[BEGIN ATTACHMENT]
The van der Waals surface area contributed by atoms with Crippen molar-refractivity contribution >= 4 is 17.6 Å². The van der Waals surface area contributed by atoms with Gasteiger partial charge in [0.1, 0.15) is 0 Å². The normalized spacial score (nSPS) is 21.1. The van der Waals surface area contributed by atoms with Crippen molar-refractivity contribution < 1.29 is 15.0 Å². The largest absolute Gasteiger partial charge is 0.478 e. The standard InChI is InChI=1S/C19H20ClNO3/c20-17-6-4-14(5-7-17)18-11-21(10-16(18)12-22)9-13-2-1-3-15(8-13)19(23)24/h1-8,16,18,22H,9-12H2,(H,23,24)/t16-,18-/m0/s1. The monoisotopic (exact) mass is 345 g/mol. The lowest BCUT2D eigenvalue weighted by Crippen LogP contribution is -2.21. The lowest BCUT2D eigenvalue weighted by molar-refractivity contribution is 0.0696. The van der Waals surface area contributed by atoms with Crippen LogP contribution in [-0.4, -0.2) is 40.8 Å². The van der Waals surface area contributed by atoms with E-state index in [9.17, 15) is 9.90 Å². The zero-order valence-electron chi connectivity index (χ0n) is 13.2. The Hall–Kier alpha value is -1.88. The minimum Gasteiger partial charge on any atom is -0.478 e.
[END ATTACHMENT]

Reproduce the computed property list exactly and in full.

The van der Waals surface area contributed by atoms with Crippen molar-refractivity contribution >= 4 is 17.6 Å². The van der Waals surface area contributed by atoms with Gasteiger partial charge in [0.1, 0.15) is 0 Å². The normalized spacial score (nSPS) is 21.1. The van der Waals surface area contributed by atoms with Crippen molar-refractivity contribution < 1.29 is 15.0 Å². The largest absolute Gasteiger partial charge is 0.478 e. The standard InChI is InChI=1S/C19H20ClNO3/c20-17-6-4-14(5-7-17)18-11-21(10-16(18)12-22)9-13-2-1-3-15(8-13)19(23)24/h1-8,16,18,22H,9-12H2,(H,23,24)/t16-,18-/m0/s1. The monoisotopic (exact) mass is 345 g/mol. The lowest BCUT2D eigenvalue weighted by Crippen LogP contribution is -2.21. The lowest BCUT2D eigenvalue weighted by molar-refractivity contribution is 0.0696. The van der Waals surface area contributed by atoms with Crippen LogP contribution in [-0.4, -0.2) is 40.8 Å². The van der Waals surface area contributed by atoms with E-state index in [9.17, 15) is 9.90 Å². The zero-order valence-electron chi connectivity index (χ0n) is 13.2. The Hall–Kier alpha value is -1.88. The minimum Gasteiger partial charge on any atom is -0.478 e.